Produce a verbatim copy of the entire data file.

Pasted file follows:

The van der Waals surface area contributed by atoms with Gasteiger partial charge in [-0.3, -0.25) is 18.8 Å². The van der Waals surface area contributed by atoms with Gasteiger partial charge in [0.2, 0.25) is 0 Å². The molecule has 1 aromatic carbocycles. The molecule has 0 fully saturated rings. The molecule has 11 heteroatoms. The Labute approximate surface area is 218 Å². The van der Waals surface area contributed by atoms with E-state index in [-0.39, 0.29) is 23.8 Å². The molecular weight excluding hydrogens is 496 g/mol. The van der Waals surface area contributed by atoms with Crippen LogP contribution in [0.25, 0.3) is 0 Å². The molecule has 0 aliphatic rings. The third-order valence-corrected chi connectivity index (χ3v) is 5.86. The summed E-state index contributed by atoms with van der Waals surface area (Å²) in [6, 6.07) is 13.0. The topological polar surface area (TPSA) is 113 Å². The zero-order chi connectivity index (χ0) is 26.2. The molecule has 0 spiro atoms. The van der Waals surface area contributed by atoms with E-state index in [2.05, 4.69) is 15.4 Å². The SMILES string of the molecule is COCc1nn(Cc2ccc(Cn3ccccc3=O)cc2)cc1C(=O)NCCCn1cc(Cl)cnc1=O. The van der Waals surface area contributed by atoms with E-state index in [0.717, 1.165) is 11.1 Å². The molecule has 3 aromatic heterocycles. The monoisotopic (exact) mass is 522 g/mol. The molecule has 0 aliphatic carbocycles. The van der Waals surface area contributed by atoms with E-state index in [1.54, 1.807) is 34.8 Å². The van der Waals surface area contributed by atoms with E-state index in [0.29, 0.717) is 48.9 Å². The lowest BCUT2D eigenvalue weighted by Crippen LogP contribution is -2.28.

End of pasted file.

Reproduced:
The van der Waals surface area contributed by atoms with Gasteiger partial charge in [-0.3, -0.25) is 18.8 Å². The van der Waals surface area contributed by atoms with Gasteiger partial charge in [0.2, 0.25) is 0 Å². The molecule has 1 aromatic carbocycles. The molecule has 0 fully saturated rings. The molecule has 11 heteroatoms. The Labute approximate surface area is 218 Å². The van der Waals surface area contributed by atoms with E-state index in [-0.39, 0.29) is 23.8 Å². The molecular weight excluding hydrogens is 496 g/mol. The van der Waals surface area contributed by atoms with Crippen LogP contribution in [0.25, 0.3) is 0 Å². The molecule has 0 aliphatic rings. The third-order valence-corrected chi connectivity index (χ3v) is 5.86. The summed E-state index contributed by atoms with van der Waals surface area (Å²) in [6, 6.07) is 13.0. The topological polar surface area (TPSA) is 113 Å². The zero-order chi connectivity index (χ0) is 26.2. The molecule has 0 spiro atoms. The van der Waals surface area contributed by atoms with E-state index in [2.05, 4.69) is 15.4 Å². The SMILES string of the molecule is COCc1nn(Cc2ccc(Cn3ccccc3=O)cc2)cc1C(=O)NCCCn1cc(Cl)cnc1=O. The van der Waals surface area contributed by atoms with E-state index in [0.717, 1.165) is 11.1 Å². The molecule has 3 aromatic heterocycles. The monoisotopic (exact) mass is 522 g/mol. The molecule has 0 aliphatic carbocycles. The van der Waals surface area contributed by atoms with E-state index in [1.54, 1.807) is 34.8 Å². The van der Waals surface area contributed by atoms with E-state index in [0.29, 0.717) is 48.9 Å². The lowest BCUT2D eigenvalue weighted by Crippen LogP contribution is -2.28.